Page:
I was always good at math, but came to really value mathematics as a language through my love of…
Lisa Blank

Well said, Lisa Blank! Building on your metaphor: students certainly need core ingredients to cook, and it is appropriate for teachers to supply those ingredients before expecting their aspiring chefs to turn on the stove. But to simply hand over the ingredients without any sense of where they come from or how they interconnect is to stifle the chef’s imagination. At best, they’ll blindly follow a recipe. But they’ll never create a meal that will surprise or delight you, which is the higher purpose of cooking. Nor will they be able to adapt their skills when the ingredients change unexpectedly.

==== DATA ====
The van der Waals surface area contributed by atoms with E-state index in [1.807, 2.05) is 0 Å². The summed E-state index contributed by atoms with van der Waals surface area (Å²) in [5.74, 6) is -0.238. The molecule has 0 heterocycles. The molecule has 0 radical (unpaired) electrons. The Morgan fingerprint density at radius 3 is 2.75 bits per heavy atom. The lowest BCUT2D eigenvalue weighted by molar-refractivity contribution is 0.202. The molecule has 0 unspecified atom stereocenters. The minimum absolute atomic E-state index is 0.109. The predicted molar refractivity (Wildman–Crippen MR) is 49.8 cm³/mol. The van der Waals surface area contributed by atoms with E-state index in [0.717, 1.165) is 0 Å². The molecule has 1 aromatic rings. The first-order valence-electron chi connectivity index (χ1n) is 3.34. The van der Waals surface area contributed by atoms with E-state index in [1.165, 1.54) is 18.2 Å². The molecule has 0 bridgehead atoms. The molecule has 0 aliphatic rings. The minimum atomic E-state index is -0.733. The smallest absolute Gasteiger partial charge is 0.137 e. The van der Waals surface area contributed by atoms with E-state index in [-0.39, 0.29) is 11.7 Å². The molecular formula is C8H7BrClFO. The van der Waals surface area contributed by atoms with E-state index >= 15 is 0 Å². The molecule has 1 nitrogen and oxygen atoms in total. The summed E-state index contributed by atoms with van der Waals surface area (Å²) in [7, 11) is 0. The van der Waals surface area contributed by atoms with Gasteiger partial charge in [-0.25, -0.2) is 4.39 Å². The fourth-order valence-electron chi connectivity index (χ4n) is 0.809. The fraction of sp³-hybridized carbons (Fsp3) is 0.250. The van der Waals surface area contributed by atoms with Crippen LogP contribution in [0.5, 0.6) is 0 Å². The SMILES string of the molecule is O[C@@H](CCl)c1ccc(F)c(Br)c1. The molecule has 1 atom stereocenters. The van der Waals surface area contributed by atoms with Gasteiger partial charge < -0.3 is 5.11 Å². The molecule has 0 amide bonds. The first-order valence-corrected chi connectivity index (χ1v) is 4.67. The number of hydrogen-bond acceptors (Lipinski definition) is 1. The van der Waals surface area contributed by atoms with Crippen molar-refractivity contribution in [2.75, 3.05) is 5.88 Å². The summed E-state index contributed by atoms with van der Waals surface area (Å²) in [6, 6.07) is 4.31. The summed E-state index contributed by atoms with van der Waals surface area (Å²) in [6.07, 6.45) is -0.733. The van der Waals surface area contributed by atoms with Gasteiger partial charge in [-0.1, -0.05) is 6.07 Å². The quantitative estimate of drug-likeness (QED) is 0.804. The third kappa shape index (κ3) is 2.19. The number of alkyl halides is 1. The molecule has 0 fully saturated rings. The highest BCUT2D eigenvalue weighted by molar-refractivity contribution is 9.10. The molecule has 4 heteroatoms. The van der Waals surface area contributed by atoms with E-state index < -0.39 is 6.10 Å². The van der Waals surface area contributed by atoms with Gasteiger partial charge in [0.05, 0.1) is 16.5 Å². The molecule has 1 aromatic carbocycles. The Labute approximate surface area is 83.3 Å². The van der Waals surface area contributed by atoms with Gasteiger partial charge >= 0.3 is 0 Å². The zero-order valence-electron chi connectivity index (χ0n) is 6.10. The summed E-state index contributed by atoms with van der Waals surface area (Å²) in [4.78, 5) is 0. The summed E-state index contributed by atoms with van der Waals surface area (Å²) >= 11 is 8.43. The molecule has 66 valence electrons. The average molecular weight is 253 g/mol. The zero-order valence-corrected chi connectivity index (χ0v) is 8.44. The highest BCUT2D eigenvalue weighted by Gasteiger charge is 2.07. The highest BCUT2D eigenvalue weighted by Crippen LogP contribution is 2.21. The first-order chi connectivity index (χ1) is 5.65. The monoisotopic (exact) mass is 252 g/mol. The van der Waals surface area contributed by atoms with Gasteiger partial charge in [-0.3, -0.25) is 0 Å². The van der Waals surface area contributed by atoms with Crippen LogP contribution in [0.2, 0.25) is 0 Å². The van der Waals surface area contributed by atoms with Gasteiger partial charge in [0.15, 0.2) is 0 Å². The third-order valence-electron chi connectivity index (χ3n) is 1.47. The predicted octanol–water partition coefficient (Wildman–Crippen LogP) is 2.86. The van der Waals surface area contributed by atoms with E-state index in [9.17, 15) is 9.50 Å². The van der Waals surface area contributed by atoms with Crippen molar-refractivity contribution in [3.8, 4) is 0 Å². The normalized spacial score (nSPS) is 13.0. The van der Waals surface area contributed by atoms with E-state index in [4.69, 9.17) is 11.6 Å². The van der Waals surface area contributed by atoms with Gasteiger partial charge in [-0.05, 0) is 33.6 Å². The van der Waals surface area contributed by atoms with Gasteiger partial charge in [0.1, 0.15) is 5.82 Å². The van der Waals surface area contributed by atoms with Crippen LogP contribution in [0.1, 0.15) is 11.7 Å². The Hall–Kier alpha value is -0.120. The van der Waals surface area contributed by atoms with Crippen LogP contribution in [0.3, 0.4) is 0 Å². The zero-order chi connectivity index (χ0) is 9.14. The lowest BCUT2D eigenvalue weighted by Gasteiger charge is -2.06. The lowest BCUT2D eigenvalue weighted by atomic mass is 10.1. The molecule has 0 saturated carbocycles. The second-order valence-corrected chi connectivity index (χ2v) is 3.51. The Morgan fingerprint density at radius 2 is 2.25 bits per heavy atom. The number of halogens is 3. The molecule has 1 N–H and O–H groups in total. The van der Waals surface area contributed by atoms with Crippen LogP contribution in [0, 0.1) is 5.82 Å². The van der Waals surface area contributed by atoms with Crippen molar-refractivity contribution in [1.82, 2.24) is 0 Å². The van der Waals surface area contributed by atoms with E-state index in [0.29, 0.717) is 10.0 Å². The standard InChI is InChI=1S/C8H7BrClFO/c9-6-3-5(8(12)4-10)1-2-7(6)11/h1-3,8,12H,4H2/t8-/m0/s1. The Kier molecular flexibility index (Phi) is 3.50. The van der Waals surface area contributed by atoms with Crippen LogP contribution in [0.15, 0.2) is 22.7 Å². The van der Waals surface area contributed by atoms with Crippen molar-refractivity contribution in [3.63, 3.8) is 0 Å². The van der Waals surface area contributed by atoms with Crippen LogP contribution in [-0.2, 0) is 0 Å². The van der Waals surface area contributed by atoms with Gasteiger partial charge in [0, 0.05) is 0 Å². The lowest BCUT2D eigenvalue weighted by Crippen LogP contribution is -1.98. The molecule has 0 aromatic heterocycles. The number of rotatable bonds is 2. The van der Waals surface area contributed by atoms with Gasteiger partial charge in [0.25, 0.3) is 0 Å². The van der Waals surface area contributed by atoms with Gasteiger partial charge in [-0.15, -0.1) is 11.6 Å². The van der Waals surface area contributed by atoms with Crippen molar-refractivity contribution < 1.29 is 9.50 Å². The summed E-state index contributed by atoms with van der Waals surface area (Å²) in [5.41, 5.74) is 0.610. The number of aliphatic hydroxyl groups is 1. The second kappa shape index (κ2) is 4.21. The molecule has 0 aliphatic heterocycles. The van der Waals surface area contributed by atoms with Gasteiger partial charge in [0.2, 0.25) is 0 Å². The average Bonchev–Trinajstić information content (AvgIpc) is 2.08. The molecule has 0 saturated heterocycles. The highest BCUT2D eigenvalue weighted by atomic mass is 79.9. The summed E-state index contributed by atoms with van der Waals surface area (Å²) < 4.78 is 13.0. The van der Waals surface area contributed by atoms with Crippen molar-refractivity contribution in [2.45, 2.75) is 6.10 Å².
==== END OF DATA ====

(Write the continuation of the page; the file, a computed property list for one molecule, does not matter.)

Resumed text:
I’m losing the thread of my own extended metpahor so will stop here.

One clap, two clap, three clap, forty?

By clapping more or less, you can signal to us which stories really stand out.